Arthur Kipps, a lawyer in the autumn of his years, enlists the assistance of an enthusiastic, young actor to help him tell the story of his previous life... In his twenties, as a trainee solicitor, he is sent to sort through the private papers and legal documents of recently deceased widow, and recluse, Alice Drablow. He encounters a remote town with a horrifying secret. Emboldened by his rationality and driven by his sense of duty and insatiable curiosity, the things he discovers will leave him profoundly and irrevocably changed.

What do you think has made the show so successful? It's going into its
29th year in London - that's staggering! It's now the 4th longest running show in London. 
I think it's a beautifully adapted, designed and directed celebration of theatrical storytelling. It's a piece of theatre that reminds one how effectively and efficiently a great (and, I think, heart-rending) story can be told, and it's one that audiences want to revisit and rediscover time and time again, with thrills and chills that resonate differently with every age group. Its actors only ever get a 9 month run, so it's never become stodgy or staid.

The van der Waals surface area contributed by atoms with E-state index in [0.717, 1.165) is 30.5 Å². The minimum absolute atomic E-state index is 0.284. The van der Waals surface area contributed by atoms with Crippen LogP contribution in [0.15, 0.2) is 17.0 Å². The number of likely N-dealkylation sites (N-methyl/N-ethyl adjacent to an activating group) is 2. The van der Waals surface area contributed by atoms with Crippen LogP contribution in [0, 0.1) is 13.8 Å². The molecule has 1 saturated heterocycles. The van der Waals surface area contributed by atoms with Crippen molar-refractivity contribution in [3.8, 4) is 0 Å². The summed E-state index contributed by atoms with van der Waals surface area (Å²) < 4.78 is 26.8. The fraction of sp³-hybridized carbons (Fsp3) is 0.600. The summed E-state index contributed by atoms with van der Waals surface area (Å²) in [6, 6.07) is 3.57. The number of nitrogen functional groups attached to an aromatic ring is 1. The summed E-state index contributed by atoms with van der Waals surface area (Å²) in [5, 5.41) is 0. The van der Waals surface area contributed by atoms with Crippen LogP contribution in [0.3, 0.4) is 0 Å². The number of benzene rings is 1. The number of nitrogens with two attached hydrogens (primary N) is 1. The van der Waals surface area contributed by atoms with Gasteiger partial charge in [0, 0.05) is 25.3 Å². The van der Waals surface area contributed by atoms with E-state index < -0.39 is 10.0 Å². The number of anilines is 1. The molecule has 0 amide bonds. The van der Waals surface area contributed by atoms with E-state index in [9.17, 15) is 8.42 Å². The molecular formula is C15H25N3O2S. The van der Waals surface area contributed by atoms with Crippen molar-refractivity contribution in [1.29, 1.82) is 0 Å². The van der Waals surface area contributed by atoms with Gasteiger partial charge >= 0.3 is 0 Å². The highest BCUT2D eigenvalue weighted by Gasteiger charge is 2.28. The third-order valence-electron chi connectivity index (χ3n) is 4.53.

It's also, I think, the best date-theatre in town!

The show gave me my first panic attack at the age of 12 – I just couldn’t believe how frightening it was! I appreciate I am a bit of a wuss, but has a show ever had that kind of effect on you?
I’ve had numerous mates in WiB over the years, so I had become fairly familiar with it, but I still jump at the same moments I did when I first saw it as a lad!